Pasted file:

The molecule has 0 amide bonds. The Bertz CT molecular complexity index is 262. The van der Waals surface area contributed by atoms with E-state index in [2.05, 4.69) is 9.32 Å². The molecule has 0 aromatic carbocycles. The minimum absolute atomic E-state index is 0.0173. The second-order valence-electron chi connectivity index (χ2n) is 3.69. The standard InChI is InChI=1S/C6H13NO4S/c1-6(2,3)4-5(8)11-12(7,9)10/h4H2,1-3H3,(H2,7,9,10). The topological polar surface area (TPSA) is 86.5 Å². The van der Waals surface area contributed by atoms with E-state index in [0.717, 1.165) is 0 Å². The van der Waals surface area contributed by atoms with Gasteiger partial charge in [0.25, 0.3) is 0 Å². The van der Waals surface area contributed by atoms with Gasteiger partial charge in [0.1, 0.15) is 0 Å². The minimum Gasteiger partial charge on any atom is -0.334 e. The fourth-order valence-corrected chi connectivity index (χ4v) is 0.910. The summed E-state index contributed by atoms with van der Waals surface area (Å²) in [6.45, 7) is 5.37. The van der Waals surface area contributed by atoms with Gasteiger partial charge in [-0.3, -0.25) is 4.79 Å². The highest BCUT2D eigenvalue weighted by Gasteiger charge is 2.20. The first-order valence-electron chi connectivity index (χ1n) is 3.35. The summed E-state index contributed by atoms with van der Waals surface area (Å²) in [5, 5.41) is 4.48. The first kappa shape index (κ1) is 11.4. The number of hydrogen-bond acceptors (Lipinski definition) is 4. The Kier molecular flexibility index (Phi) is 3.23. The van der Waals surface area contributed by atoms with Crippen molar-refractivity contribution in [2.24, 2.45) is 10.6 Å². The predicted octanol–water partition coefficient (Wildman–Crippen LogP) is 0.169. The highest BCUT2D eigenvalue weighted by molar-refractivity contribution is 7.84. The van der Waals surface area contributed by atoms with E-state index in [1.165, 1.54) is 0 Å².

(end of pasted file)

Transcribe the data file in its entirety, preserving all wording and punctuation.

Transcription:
The molecule has 0 amide bonds. The Bertz CT molecular complexity index is 262. The van der Waals surface area contributed by atoms with E-state index in [2.05, 4.69) is 9.32 Å². The molecule has 0 aromatic carbocycles. The minimum absolute atomic E-state index is 0.0173. The second-order valence-electron chi connectivity index (χ2n) is 3.69. The standard InChI is InChI=1S/C6H13NO4S/c1-6(2,3)4-5(8)11-12(7,9)10/h4H2,1-3H3,(H2,7,9,10). The topological polar surface area (TPSA) is 86.5 Å². The van der Waals surface area contributed by atoms with E-state index in [0.717, 1.165) is 0 Å². The van der Waals surface area contributed by atoms with Gasteiger partial charge in [0.25, 0.3) is 0 Å². The van der Waals surface area contributed by atoms with Gasteiger partial charge in [0.1, 0.15) is 0 Å². The minimum Gasteiger partial charge on any atom is -0.334 e. The fourth-order valence-corrected chi connectivity index (χ4v) is 0.910. The summed E-state index contributed by atoms with van der Waals surface area (Å²) in [6.45, 7) is 5.37. The van der Waals surface area contributed by atoms with Gasteiger partial charge in [-0.3, -0.25) is 4.79 Å². The highest BCUT2D eigenvalue weighted by Gasteiger charge is 2.20. The first-order valence-electron chi connectivity index (χ1n) is 3.35. The summed E-state index contributed by atoms with van der Waals surface area (Å²) in [5, 5.41) is 4.48. The first kappa shape index (κ1) is 11.4. The number of hydrogen-bond acceptors (Lipinski definition) is 4. The Kier molecular flexibility index (Phi) is 3.23. The van der Waals surface area contributed by atoms with Crippen molar-refractivity contribution in [2.24, 2.45) is 10.6 Å². The predicted octanol–water partition coefficient (Wildman–Crippen LogP) is 0.169. The highest BCUT2D eigenvalue weighted by molar-refractivity contribution is 7.84. The van der Waals surface area contributed by atoms with E-state index in [1.165, 1.54) is 0 Å².